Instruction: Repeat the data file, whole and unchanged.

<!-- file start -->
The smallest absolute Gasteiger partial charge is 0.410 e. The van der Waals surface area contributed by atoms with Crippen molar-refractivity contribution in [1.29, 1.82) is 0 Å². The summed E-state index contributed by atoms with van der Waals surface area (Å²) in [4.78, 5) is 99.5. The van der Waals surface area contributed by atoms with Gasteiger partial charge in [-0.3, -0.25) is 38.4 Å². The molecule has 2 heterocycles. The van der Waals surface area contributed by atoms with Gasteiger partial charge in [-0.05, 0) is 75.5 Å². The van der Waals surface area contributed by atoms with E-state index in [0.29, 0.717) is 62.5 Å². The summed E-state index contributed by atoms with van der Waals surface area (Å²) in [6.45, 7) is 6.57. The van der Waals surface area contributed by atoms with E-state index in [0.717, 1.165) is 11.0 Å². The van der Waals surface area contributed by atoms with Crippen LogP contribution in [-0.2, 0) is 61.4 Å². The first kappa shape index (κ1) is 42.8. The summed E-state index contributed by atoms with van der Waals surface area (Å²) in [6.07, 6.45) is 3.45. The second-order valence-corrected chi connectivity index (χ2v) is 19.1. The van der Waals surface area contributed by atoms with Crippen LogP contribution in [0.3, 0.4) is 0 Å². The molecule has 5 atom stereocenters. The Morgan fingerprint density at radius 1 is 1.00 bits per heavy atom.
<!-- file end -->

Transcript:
The smallest absolute Gasteiger partial charge is 0.410 e. The van der Waals surface area contributed by atoms with Crippen molar-refractivity contribution in [1.29, 1.82) is 0 Å². The summed E-state index contributed by atoms with van der Waals surface area (Å²) in [4.78, 5) is 99.5. The van der Waals surface area contributed by atoms with Gasteiger partial charge in [-0.3, -0.25) is 38.4 Å². The molecule has 2 heterocycles. The van der Waals surface area contributed by atoms with Gasteiger partial charge in [-0.05, 0) is 75.5 Å². The van der Waals surface area contributed by atoms with E-state index in [0.29, 0.717) is 62.5 Å². The summed E-state index contributed by atoms with van der Waals surface area (Å²) in [6.45, 7) is 6.57. The van der Waals surface area contributed by atoms with E-state index in [0.717, 1.165) is 11.0 Å². The van der Waals surface area contributed by atoms with Crippen LogP contribution in [-0.2, 0) is 61.4 Å². The first kappa shape index (κ1) is 42.8. The summed E-state index contributed by atoms with van der Waals surface area (Å²) in [6.07, 6.45) is 3.45. The second-order valence-corrected chi connectivity index (χ2v) is 19.1. The van der Waals surface area contributed by atoms with Crippen LogP contribution in [0.3, 0.4) is 0 Å². The molecule has 5 atom stereocenters. The Morgan fingerprint density at radius 1 is 1.00 bits per heavy atom.